So What If Trump Of The Philippines Becomes Mr. President?
The Philippines will hold general elections on May 9. The colorful Davao City Mayor Rodrigo Duterte is now the clear front runner poised to become the next president.
Duterte has taken over Senator Grace Poe and widened his lead. In the two polls conducted in mid-April, Duterte has 33% approval rating, while Poe lags with 22-24%. Mar Roxas, the markets’ preferred candidate, and Vice President Jejomar Binay, are fading, now with only 19% and 14% approval ratings.
Duterte’s surge can be explained by undecided voters going to him the last two weeks ahead of the general election. The next polls will arrive next week and all eyes will be on whether Duterte lost momentum recently since the 71-year-old’s rape remarks on April 12.
What if Duterte wins?
Analysts don’t think the next president will have much sway on the economy in the short-term anyhow. In particular, the Congress is so fragmented that the next president can’t push through landmark changes, according to Teneo Intelligence‘s Bob Herrera-Lim. Of the 24 seats in the Senate, 7 are independents and only 2 seats are associated with runner-up Poe. Laggards Binay and Roxas do have 5 and 4 senators in their camps, but that does not change the landscape: Grace Poe will also have a hard time making changes if she wins.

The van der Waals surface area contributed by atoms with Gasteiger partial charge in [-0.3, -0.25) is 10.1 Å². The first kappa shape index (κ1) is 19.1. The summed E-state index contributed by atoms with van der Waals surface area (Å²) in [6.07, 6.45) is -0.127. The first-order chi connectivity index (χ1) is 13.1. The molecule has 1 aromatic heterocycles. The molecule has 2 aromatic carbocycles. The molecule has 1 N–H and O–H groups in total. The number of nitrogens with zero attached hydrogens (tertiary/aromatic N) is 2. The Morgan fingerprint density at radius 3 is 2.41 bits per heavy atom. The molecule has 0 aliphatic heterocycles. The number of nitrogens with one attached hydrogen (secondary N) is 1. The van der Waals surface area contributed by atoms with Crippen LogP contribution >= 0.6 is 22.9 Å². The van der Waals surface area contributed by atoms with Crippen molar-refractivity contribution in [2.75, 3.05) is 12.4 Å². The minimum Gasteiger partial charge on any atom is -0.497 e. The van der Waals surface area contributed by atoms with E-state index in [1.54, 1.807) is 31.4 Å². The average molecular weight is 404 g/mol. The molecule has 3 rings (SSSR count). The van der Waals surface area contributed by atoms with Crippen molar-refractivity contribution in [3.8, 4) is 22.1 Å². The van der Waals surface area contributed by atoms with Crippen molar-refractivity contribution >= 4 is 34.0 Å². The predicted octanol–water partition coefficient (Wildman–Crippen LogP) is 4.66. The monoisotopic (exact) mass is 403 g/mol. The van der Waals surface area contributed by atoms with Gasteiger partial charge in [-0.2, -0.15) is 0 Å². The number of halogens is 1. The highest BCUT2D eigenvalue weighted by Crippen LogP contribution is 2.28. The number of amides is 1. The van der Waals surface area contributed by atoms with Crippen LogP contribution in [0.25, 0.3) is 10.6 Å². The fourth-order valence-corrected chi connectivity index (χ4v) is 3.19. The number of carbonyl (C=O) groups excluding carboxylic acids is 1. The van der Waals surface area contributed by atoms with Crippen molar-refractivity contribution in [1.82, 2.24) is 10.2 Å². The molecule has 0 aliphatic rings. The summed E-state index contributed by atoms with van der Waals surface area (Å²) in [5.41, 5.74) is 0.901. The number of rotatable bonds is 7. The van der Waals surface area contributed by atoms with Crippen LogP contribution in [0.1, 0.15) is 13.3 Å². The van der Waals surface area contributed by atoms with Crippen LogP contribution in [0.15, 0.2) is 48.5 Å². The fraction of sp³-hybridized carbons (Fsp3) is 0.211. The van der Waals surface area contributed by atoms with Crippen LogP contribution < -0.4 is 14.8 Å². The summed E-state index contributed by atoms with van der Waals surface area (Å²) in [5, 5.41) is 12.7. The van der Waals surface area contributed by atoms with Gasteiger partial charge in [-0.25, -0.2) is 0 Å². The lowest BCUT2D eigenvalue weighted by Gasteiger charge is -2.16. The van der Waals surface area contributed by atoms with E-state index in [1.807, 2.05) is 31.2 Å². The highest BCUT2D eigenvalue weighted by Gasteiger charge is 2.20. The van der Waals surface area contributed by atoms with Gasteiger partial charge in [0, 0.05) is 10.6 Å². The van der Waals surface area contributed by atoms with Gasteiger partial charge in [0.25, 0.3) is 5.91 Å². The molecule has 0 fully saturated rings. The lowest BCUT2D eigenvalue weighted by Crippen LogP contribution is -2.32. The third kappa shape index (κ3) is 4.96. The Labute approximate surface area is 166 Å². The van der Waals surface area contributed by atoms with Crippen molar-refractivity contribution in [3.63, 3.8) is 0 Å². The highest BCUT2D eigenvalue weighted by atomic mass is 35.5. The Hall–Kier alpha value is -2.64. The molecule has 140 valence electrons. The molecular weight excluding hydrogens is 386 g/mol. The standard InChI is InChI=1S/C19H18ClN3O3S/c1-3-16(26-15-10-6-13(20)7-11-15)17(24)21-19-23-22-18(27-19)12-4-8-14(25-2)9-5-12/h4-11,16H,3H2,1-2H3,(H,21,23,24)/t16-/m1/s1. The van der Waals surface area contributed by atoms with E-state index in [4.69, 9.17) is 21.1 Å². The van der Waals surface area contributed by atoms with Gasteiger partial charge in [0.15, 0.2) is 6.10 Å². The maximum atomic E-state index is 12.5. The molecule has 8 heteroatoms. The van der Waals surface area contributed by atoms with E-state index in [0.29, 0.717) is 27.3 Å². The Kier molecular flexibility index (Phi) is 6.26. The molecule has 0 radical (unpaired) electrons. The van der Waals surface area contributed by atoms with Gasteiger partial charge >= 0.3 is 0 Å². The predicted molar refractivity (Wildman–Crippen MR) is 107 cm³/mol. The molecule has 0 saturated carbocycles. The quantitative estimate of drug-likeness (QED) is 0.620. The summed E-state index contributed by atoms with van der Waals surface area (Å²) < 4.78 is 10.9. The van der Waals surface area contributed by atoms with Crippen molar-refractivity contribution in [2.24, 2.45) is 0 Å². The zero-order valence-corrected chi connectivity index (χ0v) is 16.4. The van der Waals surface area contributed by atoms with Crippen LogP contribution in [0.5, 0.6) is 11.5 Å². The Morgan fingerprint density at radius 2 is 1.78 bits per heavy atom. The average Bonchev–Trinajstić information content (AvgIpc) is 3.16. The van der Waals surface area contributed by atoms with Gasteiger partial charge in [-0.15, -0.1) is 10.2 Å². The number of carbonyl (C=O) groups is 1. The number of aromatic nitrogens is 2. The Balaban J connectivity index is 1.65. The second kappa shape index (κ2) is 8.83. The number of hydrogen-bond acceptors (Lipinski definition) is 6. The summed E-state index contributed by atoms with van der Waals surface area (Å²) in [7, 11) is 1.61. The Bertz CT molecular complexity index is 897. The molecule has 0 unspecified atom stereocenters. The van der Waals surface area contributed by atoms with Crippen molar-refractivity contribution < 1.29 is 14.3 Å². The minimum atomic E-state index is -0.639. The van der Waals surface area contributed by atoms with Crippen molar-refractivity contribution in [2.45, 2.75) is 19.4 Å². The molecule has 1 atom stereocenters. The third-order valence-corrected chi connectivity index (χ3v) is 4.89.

Plus, Duterte is unlikely to rock the boat. His energy will be mostly focused on tackling crime and anti-corruption, which is good for the Philippines economy in the long-run. HSBC wrote:
While Mr Duterte lacks policy experience in national-level politics, his record as mayor over 22 years does shed some light on the type of policies he might pursue. His most notable accomplishment in Davao was tackling high crime, partly a residue of a communist insurgency in the 1980s. This paved the way for Davao to undergo an impressive economic rehabilitation – attracting significant foreign investment, particularly in the outsourcing and business processing sectors. In recent years, the growth of Southern Mindanao (or Davao Region), of which Davao City constitutes most of the GDP, has outpaced national GDP by a small margin.
The Davao City example and comments from recent debates (CNN Philippines, 20 March) suggest that Mr Duterte would focus most of hisenergy on anti-crime and corruption policies, which he has pledged to tackle promptly, likely leaving economic management up to business leaders (some of whom may come from the current Liberal Party given the tiny size of his current PDL-Laban party, represented by one senator in the current senate).
Foreign investors largely brushed Philippines political drama away. Year-to-date, the iShares MSCI Philippines ETF (EPHE) gained 5.3%.